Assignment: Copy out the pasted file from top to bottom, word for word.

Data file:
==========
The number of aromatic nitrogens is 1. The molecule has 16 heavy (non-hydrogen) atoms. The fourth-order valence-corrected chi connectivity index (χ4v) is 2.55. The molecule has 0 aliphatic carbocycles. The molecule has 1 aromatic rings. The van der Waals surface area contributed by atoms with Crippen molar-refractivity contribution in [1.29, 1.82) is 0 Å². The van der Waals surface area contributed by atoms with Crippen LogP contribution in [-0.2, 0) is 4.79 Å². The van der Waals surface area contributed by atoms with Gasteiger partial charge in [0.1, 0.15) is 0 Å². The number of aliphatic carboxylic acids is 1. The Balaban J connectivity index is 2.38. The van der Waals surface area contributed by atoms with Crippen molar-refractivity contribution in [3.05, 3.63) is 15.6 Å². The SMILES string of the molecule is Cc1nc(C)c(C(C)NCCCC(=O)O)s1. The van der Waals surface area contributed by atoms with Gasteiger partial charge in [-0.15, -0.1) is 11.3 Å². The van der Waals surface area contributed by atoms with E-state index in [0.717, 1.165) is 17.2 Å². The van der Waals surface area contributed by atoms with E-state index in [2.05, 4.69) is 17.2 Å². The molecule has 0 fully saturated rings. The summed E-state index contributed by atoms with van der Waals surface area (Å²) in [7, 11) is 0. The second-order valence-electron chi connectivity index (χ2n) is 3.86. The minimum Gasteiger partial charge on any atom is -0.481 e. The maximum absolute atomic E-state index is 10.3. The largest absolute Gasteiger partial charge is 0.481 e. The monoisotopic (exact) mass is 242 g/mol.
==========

The number of aromatic nitrogens is 1. The molecule has 16 heavy (non-hydrogen) atoms. The fourth-order valence-corrected chi connectivity index (χ4v) is 2.55. The molecule has 0 aliphatic carbocycles. The molecule has 1 aromatic rings. The van der Waals surface area contributed by atoms with Crippen molar-refractivity contribution in [1.29, 1.82) is 0 Å². The van der Waals surface area contributed by atoms with Crippen LogP contribution in [-0.2, 0) is 4.79 Å². The van der Waals surface area contributed by atoms with Gasteiger partial charge in [0.1, 0.15) is 0 Å². The number of aliphatic carboxylic acids is 1. The Balaban J connectivity index is 2.38. The van der Waals surface area contributed by atoms with Crippen molar-refractivity contribution in [3.05, 3.63) is 15.6 Å². The SMILES string of the molecule is Cc1nc(C)c(C(C)NCCCC(=O)O)s1. The van der Waals surface area contributed by atoms with Gasteiger partial charge in [-0.15, -0.1) is 11.3 Å². The van der Waals surface area contributed by atoms with E-state index in [0.717, 1.165) is 17.2 Å². The van der Waals surface area contributed by atoms with E-state index in [2.05, 4.69) is 17.2 Å². The molecule has 0 fully saturated rings. The summed E-state index contributed by atoms with van der Waals surface area (Å²) in [7, 11) is 0. The second-order valence-electron chi connectivity index (χ2n) is 3.86. The minimum Gasteiger partial charge on any atom is -0.481 e. The maximum absolute atomic E-state index is 10.3. The largest absolute Gasteiger partial charge is 0.481 e. The monoisotopic (exact) mass is 242 g/mol.